As you go through the home buying process, the word ‘escrow’ will come up in many different contexts. Here is a brief explanation of what this term means as well as how it relates to the mortgage process.
WHAT IS ESCROW?
Escrow is the method of how money is held during the home buying process. It is held by a third party during the home purchase process. It is seen as ‘earnest money’ as the buyer’s intention to go through with the sale and the seller takes the home off the market.
HOW DO I GET AN ESCROW ACCOUNT?
When you apply for a mortgage from a financial institution or lender, an Escrow account will also be opened. This is a short-term account and will be closed once the home buying process is complete. At this time, a second account will opened and this is where expenses related to Escrow will be held throughout your loan.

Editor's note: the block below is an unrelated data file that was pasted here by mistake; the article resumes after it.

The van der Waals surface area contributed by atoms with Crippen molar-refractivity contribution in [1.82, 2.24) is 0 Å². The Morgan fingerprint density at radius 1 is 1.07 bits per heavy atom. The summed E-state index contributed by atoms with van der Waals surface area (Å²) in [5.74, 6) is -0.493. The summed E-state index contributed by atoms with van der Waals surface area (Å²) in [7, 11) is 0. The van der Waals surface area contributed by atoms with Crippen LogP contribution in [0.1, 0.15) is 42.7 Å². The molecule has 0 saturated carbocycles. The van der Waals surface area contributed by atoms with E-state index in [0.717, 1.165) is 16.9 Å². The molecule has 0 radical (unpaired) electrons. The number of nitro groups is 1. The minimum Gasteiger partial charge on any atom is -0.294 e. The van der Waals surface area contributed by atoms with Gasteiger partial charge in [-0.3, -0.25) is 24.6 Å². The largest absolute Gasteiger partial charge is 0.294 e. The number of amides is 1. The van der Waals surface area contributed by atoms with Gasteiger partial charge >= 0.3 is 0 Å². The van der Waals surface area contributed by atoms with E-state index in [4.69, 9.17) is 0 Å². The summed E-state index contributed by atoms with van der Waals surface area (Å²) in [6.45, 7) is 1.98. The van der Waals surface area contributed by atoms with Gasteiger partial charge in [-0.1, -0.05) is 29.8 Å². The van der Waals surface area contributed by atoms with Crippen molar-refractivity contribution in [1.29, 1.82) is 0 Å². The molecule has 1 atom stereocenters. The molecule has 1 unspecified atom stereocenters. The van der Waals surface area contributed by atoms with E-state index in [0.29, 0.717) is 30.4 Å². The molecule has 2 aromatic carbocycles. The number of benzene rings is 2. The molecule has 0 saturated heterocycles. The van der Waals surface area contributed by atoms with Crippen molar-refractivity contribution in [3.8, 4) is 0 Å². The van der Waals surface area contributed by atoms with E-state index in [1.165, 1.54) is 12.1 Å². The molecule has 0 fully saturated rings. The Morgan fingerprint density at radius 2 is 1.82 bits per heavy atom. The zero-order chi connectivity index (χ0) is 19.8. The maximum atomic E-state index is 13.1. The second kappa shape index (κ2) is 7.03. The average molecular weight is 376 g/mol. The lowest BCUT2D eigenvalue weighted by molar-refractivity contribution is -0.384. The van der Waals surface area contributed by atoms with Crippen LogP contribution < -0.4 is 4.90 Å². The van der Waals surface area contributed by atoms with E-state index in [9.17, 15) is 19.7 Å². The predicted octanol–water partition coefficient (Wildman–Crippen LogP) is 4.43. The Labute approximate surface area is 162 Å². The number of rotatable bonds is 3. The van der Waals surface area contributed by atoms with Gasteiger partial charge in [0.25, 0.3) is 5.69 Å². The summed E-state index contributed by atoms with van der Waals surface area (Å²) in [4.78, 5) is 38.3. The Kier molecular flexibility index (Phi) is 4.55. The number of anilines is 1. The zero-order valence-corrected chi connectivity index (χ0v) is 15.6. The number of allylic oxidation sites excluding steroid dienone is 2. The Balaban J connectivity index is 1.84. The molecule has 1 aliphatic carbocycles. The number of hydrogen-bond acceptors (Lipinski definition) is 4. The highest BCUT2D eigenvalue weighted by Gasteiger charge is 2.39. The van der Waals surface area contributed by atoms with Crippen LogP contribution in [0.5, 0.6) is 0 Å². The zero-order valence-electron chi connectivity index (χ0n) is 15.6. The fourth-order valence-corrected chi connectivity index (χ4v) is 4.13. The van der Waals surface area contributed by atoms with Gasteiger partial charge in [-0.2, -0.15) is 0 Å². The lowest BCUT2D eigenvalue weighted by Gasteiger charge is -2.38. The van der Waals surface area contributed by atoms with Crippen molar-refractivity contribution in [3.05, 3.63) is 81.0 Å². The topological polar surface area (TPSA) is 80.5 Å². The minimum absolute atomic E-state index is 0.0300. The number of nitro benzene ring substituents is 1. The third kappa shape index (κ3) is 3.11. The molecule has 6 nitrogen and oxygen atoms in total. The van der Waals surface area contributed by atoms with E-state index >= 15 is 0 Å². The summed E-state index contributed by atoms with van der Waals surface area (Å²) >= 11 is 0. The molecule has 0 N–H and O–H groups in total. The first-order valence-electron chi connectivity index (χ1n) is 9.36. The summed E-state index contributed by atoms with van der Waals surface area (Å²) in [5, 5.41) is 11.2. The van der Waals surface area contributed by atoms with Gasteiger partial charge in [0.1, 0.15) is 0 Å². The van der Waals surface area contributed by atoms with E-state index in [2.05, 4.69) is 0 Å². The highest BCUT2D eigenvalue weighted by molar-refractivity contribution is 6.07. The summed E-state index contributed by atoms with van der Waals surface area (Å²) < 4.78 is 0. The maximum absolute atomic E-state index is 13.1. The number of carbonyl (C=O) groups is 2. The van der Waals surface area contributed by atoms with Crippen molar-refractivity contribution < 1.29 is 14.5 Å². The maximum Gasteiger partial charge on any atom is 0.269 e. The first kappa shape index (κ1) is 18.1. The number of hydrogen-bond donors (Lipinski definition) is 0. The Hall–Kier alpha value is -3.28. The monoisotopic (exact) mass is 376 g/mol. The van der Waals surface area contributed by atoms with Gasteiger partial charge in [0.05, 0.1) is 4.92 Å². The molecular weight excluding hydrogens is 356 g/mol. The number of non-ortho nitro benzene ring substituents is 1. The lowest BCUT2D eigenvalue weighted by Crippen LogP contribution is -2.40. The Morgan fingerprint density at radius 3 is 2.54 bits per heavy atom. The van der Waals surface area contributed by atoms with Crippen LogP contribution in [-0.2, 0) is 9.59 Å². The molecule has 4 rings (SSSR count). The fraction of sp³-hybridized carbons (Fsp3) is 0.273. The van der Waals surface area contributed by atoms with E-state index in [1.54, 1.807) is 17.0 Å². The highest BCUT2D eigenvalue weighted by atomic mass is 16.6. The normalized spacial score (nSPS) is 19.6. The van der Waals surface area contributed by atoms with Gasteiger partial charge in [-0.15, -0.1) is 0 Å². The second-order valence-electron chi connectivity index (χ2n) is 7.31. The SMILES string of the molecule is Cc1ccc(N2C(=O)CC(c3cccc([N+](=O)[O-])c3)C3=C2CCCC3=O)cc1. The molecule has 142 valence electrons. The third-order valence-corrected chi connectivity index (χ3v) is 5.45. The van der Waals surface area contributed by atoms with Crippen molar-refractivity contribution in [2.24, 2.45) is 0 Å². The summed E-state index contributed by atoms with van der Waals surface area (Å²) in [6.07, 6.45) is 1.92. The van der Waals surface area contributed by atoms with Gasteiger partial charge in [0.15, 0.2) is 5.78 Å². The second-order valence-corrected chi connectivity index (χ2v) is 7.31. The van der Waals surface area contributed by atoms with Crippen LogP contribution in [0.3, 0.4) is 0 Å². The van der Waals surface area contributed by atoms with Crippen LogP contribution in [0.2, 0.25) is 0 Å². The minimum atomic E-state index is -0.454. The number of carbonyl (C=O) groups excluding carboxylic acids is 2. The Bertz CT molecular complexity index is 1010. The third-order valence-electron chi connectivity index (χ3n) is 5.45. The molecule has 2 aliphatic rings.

HOW MUCH MONEY DO I NEED?
The average amount needed for an Escrow account is usually 1% to 2% of the home’s final purchase price.
WHAT HAPPENS WITH THIS MONEY?
Once the closing process is over, several things can happen to the money. It can go towards the down payment, real estate agent commissions, property taxes, mortgage interest, insurance, and more.
WHAT HAPPENS IF THE SALE FALLS THROUGH?
There are several reasons why the sale of the home may fall through and as a result, the earnest money may go different places. For example, if the buyer simply changes their mind, the money may default to the seller. However, if the home doesn't pass inspection or isn't appraised for the offered value, the buyer may have their Escrow money refunded to them.